Bacteria can help us eliminate plastic waste from the seas

18 Oktober 2023

Photo: Pixabay/qimono

The seas have been awash with plastic waste, which can take decades, centuries and even millennia to degrade. This poses great risks to the health of marine ecosystems, but tiny bacteria can come to the rescue, at least to some extent.

A strain of bacteria found in sea water can degrade a type of plastic that otherwise resists microbial breakdown, scientists in Japan have discovered.

This plastic is the common polymer polybutylene succinate (PBS), which is generally regarded as an ecofriendly polymer because it naturally biodegrades when exposed to the elements; however, in marine environments it does so to only a limited extent.

The biodegradability of PBS has led to an increase in its use since the early 1990s in industrial plastics, including mulching films, compostable bags and packaging. However, many of these discarded plastic items wind up in the oceans where they then remain permanently.

In order to see what microorganisms can degrade PBS, scientists at Hokkaido University and their colleagues at the Mitsubishi Chemical Group in Japan decided to investigate. They did this by examining the effects of microbes gathered from natural seawater off the coasts of Japan to identify several types of marine bacteria that could do the job.

In the process they identified the enzyme responsible for degrading PBS in a specific strain of bacteria called Vibrio ruber. They named the enzyme PBSase. The scientists then used molecular biological techniques to insert the gene for PBSase into the common bacterium Escherichia coli, which they cultured to produce highly purified samples of the enzyme, as they detail in a study.

“Elucidating the degradation mechanism in seawater at the molecular level may lead to the development of new marine biodegradable polymers,” explains Yasuhito Yamamoto, Sawabe’s collaborator at Mitsubishi Chemical Corporation of the Mitsubishi Chemical Group.

“This enzyme could be used as a decomposition accelerator or catalyst for chemical recycling of collected waste plastics,” Yamamoto adds.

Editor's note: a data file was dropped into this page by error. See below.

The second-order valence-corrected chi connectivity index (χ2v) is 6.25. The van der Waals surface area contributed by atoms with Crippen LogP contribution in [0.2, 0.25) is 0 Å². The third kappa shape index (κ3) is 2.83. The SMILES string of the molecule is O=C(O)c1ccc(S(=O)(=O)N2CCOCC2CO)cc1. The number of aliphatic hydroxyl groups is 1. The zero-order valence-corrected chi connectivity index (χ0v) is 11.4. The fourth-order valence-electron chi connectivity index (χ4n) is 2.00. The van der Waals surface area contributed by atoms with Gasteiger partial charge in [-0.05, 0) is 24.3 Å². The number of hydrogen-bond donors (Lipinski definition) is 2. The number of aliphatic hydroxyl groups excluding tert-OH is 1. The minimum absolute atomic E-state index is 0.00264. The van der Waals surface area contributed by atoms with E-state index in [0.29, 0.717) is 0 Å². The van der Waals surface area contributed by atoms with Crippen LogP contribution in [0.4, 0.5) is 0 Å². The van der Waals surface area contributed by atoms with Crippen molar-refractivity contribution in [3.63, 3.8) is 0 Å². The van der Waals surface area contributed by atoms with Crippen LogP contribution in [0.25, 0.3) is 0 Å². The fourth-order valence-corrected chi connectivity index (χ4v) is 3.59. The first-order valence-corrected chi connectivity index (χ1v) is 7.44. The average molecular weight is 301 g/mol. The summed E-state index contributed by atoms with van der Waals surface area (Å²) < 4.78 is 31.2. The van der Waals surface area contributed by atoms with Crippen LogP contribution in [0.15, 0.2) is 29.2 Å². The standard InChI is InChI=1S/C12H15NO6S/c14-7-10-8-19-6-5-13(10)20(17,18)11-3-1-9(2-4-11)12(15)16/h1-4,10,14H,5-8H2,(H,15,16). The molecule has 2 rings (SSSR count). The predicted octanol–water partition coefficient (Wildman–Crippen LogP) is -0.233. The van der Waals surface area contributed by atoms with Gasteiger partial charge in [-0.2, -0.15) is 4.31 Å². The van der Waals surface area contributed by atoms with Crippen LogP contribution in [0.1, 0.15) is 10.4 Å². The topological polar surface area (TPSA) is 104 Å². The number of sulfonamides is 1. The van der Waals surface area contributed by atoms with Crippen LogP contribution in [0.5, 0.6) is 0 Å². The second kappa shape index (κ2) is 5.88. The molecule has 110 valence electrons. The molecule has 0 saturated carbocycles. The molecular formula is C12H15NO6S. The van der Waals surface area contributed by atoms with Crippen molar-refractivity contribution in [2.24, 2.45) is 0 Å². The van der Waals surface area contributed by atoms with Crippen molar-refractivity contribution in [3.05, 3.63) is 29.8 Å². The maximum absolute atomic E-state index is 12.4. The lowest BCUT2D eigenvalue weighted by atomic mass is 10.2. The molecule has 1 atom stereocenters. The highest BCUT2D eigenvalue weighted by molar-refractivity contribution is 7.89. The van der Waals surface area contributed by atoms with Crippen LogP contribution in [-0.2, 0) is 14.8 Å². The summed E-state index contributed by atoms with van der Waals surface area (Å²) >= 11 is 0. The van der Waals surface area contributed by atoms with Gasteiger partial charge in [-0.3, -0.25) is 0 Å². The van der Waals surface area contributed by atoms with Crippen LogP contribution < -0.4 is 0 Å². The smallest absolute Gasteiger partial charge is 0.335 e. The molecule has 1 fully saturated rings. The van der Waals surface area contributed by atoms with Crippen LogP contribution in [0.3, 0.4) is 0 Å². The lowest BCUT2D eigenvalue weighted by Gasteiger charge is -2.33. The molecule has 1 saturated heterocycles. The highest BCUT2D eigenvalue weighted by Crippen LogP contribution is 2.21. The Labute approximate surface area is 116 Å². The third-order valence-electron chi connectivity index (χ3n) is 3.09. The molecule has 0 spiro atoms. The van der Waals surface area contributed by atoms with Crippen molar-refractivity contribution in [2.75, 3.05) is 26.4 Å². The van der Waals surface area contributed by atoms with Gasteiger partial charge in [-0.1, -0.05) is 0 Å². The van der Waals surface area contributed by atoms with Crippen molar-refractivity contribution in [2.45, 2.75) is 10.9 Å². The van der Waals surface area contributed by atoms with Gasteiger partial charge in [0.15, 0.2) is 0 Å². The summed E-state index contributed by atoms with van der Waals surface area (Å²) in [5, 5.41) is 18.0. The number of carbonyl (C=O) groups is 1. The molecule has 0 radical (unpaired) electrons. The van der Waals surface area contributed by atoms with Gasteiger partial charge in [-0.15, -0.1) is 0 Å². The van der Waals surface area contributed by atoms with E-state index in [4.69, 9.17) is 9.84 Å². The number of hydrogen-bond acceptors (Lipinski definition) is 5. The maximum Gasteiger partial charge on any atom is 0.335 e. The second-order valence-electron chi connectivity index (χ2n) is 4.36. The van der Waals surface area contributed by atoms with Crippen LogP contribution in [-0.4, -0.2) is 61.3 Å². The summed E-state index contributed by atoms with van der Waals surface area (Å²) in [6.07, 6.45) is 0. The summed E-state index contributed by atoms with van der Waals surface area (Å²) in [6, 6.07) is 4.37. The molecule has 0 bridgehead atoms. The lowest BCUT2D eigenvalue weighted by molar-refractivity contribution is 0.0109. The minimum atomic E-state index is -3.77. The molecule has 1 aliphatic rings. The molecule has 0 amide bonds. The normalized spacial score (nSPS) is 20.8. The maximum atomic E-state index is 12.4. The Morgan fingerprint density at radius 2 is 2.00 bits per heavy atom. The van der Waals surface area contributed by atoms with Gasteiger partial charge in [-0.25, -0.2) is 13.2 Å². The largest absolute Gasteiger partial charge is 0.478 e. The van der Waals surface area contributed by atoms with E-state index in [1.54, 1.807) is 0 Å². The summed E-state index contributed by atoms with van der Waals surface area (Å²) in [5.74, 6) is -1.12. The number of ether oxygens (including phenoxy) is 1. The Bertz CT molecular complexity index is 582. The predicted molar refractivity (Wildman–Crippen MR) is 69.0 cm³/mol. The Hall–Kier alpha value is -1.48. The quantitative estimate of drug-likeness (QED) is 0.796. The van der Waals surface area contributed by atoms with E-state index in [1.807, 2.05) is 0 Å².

The purified enzyme allowed the researchers to examine its structure and their simulations suggest it is closely related to a different enzyme known to degrade another common polymer: polyethylene terephthalate (PET).

“By exploring the enzyme’s activity in degrading other polymers, such as PET, we hope that our work will contribute more widely to advances in plastic recycling technologies,” notes Tomoo Sawabe, who led the research team at Hokkaido University’s Faculty of Fisheries Sciences.

“This research is part of wider efforts to address the complexity of biodegradable polymer technologies caused by their differing biodegradability on land and in the sea,” the researchers explain in a statement on their findings. “By learning more about what controls biodegradability in different environments, scientists will hopefully develop polymers that are best suited to the environments they are used in and those that they may end up in after use.”

Sawabe adds: “Plastic pollution in the ocean is a global problem and we need to tackle it by gaining new understanding of plastic behaviour in that environment, and new technologies to deal with the pollution.”

The post Bacteria can help us eliminate plastic waste from the seas appeared first on Sustainability Times.